William Holden in The Horse Soldiers

Sunday, December 14, 2008

Route 66, second season

So, went Christmas shopping yesterday and, of course, ended up with one thing for myself. That's the second season of Route 66 (and yay for Roxbury Entertainment not even attempting to muck about with this season's format). I fell thoroughly in love with the first season. This was a show where every time I'd get a disc from netflix, I'd think, okay, four episodes, let's do one each night. And I never, ever could. Once the dvd went in, I simply could not turn it off. It didn't matter if I didn't start watching until 10 pm, I'd stay up however long it took to watch all four episodes. It was that good. Many eps wrung me out emotionally. This show deals with a lot of unpleasant things, makes you think, makes you care about strangers you just met. The stories, the snappy, snazzy dialogue, the great real locales, the two leads, the guest stars, the music.... This show does everything right.
So sure enough, I put in the first disc of Season 2 last night... and I didn't stop watching until I'd seen all four eps. I just can't (nor want to) turn this show off! The last ep on the disc surprised me for a 1960 show. Naive Tod wants to help a heroin addict get through withdrawal enough to go into a drug rehab program and gets his eyes opened. Not-so-naive Buz has a spot-on raging rant that just blew me away. I didn't expect that kind of honesty and openness about drug abuse. Though it shouldn't surprise me, because this show dives in headfirst everywhere else.

I cannot wait to watch the rest of the season.

Favorite line of dialogue last night, from "Goodnight Sweet Blues," said by the wonderful, wonderful Ethel Waters: "Time has nothing to do with who you love."

Monday, December 08, 2008

Bird of Paradise (1932)

This movie reminded me of something I'd almost forgotten: how much of a complete sucker I am for a romantic South Seas Island story. It reminded me that my favorite, most-read part of "Mutiny on the Bounty" is not actually the mutiny or even anything having to do with Fletcher Christian, but rather the swimming contest between Tehani and Byam. Yeah, seriously -- I mostly read Mutiny on the Bounty for everything that happened on the islands. And when I watch South Pacific, it's really to get to the parts with Lt. Cable and Liat on the island. What can I say? I really am a complete sucker for a romantic South Seas Island story.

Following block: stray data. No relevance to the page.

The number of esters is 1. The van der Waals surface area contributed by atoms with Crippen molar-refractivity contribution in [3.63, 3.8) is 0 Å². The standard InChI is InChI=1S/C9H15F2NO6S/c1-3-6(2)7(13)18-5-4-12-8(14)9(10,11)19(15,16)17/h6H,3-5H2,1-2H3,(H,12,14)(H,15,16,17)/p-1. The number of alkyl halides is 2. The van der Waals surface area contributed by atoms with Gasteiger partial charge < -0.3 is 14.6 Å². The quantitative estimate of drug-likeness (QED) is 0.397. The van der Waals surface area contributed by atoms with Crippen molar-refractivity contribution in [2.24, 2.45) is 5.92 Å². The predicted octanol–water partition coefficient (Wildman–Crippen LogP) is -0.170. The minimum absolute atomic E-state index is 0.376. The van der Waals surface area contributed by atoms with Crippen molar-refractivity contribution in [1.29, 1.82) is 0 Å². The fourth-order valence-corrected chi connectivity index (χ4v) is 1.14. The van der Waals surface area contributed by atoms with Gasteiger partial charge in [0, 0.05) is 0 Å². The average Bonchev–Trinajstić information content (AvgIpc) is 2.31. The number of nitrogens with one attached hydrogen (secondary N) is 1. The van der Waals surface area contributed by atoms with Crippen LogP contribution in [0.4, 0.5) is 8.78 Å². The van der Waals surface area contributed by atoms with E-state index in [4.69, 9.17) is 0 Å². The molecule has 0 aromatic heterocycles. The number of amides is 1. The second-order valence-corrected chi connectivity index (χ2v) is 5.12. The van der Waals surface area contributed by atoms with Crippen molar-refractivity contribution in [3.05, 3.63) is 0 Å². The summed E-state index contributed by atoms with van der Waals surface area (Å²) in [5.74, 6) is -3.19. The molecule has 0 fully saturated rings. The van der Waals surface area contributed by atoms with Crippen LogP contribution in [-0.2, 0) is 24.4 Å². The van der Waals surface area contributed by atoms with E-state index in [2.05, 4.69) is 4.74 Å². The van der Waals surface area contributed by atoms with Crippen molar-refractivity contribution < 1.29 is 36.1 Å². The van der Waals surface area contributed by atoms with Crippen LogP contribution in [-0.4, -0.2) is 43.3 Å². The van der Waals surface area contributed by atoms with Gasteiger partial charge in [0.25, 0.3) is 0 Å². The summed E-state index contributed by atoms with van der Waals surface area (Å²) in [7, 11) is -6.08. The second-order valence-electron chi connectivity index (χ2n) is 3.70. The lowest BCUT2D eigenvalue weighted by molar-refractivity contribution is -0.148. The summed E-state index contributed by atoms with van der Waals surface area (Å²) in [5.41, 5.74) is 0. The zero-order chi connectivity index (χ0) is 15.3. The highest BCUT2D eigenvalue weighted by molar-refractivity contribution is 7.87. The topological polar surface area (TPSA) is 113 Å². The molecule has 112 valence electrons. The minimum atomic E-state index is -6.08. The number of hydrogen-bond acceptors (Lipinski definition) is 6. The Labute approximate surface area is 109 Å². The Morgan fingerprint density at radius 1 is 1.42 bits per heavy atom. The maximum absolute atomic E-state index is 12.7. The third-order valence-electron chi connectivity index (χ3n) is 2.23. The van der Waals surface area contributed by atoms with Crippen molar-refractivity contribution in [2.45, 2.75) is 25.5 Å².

So, did I get what I wanted from Bird of Paradise?

Romance? Check! Natives enthusiastically greeting boat and subsequent wild party? Check! Shark attack? Check! Boy gets, then loses girl, check! Unexpected brutal violence, check! Lots of boats and swimming, Joel McCrea tied up not once, but twice, lots of beautiful scenery, coconuts, everyone (including our handsome hero) scantily clad... yeah. All of that. Oh, and did I mention the romance?

Bonuses: 1) The volcano. 2) Snappy dialog, particularly among the ship passengers/crew. 3) And the absolutely wonderful native lady that Joel McCrea bribes with a record player. I loved her!

So, yeah, this version of Bird of Paradise was a lot of fun for me. It gave me everything I want out of a palm tree flick, and quite a bit more. Sailor falls for native girl, only she's off limits (of course) being a princess. She falls for him too, so her dad hurriedly shoves her into marriage with a prince on another island. Only Joel McCrea follows, steals her right out of the middle of the wedding ceremony (now that takes guts!). Off they run to their own little tropical island, where he builds a house and she shows him what they can eat and he teaches her English, and life is oh-so-sighingly indolent and lovely. Then the volcano starts erupting, and everything goes south from there.

I think it's kind of ironic how good the special effects were back in the 30's (Wizard of Oz's tornado still looks better than any CGI crap they do nowadays. Ditto, The Hurricane's typhoon) compared to even just a decade later. This movie gets a lovely lava flow with real footage, and the volcano itself looks pretty good in all but a couple shots.

The only very minor disappointment was that I was expecting an ending more like the Debra Paget remake's ending, and this one sort of faded to black before it quite got there. This movie was far superior in every other aspect, I thought (though it's been ages since I've seen the remake, so that might be an unfair comment).